We are one of the leading firms in Spain for handling Spanish estates of deceased ex-pats. We can handle the inheritance for you from start to finish anywhere in Spain and we can handle it regardless of the existence or not of a Spanish will, and even if no will exists.

If there is a Spanish will in place, the procedure is relatively straightforward and fast with the only complexity being the correct application of the exemption rates to reduce the inheritance tax as much as possible (the exemption rates are different in each area of Spain and we are familiar with all of them).

Other inheritances are more complex due to the non existence of a Spanish will: this is a specialised area of the law that not many firms are able to perform in a satisfactory way and those that do will very often not deal with all the aspects of the inheritance (i.e the con-validation of English wills and other English documents for Spain, con-validation of English probate or letters of administration, claiming the maximum exemptions permitted for the heirs depending on place of residence, request of certificates of English law where needed etc) ie. making sure that the heirs do not overpay the Spanish tax authorities. We will carefully study the autonomous region of Spain where the inheritance tax is due and make sure that the exemption rates or tax breaks of that particular region are correctly explained to the heirs and invoked on the inheritance deed and tax forms). We handle these cases all over Spain. No inheritance is too complex or too large for us to handle. We have the necessary contacts in the UK to pull the two legal systems together when a complex con-validation is necessary and we are often subcontracted by UK law firms to handle inheritance work for their clients in relation to Spanish estates. We are members of the Probate Section of the British Law Society.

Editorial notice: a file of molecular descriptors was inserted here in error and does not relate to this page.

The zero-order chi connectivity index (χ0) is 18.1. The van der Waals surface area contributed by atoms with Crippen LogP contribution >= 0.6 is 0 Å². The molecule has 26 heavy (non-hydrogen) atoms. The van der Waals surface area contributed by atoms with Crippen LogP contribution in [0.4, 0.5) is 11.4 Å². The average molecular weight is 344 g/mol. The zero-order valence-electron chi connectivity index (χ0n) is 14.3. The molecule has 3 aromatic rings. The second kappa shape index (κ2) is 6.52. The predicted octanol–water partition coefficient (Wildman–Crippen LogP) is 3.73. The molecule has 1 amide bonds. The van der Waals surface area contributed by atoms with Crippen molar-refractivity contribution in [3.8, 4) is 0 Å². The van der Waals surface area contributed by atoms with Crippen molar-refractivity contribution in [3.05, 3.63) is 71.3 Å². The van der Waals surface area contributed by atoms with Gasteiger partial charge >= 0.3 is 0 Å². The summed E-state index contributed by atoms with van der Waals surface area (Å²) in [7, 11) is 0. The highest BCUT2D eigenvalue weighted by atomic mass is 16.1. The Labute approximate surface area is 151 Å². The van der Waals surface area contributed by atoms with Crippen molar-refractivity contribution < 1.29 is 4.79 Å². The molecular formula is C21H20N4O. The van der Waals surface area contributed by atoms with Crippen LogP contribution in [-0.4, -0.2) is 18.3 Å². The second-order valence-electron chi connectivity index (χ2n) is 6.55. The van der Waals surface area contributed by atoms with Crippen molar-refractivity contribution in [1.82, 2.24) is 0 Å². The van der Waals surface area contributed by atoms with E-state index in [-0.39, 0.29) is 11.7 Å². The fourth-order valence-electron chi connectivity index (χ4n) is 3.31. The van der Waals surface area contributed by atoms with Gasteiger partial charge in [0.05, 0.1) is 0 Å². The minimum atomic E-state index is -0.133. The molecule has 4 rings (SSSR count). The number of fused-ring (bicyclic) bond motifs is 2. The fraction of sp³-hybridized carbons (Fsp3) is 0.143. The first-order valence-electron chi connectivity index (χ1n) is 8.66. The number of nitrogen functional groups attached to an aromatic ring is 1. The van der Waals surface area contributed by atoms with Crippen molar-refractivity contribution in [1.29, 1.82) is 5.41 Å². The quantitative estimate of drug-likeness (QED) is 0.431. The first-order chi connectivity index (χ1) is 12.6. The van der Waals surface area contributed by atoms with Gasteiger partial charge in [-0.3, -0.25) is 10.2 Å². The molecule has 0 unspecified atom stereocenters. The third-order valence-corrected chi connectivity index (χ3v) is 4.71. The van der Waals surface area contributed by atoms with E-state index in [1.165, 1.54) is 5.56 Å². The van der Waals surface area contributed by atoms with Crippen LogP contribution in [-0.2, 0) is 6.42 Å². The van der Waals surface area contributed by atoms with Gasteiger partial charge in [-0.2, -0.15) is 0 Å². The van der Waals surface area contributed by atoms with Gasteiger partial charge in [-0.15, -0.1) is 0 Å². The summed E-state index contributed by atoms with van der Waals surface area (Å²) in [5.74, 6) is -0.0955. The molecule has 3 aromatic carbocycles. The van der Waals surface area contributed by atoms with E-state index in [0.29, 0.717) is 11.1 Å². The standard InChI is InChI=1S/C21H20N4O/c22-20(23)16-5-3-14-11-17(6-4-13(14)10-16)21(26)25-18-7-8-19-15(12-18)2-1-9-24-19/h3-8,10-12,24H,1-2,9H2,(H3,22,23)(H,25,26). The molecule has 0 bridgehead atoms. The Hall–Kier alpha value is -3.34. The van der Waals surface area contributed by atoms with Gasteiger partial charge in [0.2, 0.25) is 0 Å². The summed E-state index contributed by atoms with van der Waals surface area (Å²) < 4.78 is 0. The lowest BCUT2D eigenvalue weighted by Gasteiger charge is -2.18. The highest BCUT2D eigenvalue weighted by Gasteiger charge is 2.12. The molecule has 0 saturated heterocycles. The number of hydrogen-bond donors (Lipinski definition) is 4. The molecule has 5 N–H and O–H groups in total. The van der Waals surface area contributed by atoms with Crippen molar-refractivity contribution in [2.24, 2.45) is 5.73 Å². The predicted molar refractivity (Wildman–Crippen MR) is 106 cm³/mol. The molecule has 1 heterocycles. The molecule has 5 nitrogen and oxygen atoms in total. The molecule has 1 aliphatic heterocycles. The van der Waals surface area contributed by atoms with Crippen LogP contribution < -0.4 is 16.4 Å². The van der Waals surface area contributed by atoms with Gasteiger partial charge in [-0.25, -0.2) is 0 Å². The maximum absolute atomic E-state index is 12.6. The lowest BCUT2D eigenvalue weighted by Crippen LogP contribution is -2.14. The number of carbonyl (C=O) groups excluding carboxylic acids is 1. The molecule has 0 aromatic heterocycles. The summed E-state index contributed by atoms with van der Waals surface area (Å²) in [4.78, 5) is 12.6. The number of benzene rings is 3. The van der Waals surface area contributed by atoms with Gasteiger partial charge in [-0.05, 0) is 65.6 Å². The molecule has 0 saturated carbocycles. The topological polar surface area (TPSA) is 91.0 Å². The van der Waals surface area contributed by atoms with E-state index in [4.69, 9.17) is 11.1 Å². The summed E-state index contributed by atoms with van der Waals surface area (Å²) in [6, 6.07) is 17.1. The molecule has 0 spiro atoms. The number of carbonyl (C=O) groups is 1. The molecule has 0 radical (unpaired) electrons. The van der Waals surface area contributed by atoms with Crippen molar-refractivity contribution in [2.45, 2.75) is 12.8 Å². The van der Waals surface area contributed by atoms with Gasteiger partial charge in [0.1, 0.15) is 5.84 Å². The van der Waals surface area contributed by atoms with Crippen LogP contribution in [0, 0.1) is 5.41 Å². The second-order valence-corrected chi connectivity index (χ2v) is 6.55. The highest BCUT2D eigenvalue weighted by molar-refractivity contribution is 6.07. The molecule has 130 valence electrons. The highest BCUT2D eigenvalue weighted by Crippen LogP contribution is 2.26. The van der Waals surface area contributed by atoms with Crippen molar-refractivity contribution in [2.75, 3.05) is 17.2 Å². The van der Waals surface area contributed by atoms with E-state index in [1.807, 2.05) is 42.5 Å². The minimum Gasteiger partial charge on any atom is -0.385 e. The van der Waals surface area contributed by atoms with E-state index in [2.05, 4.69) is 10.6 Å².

The system of taxation of Spanish inheritance is complex. Expensive mistakes can be made if your work is not handled by an expert. Tax levels are set by the state, but then each comunidad autonoma (area of Spain) has established different reductions and exemptions applicable to certain heirs and circumstances. Inheritance tax is calculated by self assessment. Some people overpay and never even find out that this is what has happened.

What follows is an article written by myself in a local English paper back in 2001 in reference to Spanish inheritance.

Many people have been in my office, asking me what happens when a person dies in Spain, as far as their assets. Some because they have been called to inherit, and others because they are trying to make things as easy as possible for their heirs when the day finally comes.

For those people wanting things as easy as possible for their heirs their is no doubt, you should make a Spanish will. The reasons for this I explained in my first article “Spanish wills”. Too many people think about wills for too long and do not actually get one signed.

I will explain briefly what happens in the three possible situations you have a Spanish will, you only have an English will, you do not have a will.

Whatever people say to you the three possible situations have solutions. A client told me the other day that the he thought that Spanish government would take everything if there was no will. The problem is that it is not the first time I have heard this rumour. Needless to say it is totally unfounded.

There can be three situations:

I. The deceased person has made a Spanish will.

A. You must gather some documentation.

The original death certificate. If the testator died in Spain and we have a Spanish death certificate there is no problem, but if the testator died in England, the death certificate will need the Apostille affixed ( Hague’s Convention ). It will also need to be translated by a Spanish official translator or by the Spanish Consul in England.
You also need to write to the “Registro de Últimas Voluntades”(Register of last wills) in Madrid, so that they certify that a will was made, that the will in question was the last test one, and with which Notary the original can be found. Even if you already have a copy of the will, you must write to the Register, so that they certify that there is no other will, with a later date. Most solicitors have a collaborating firm lined up in Madrid to avoid the procedure by post which tends to go on for an awful long time. In our case we can obtain certification within two weeks.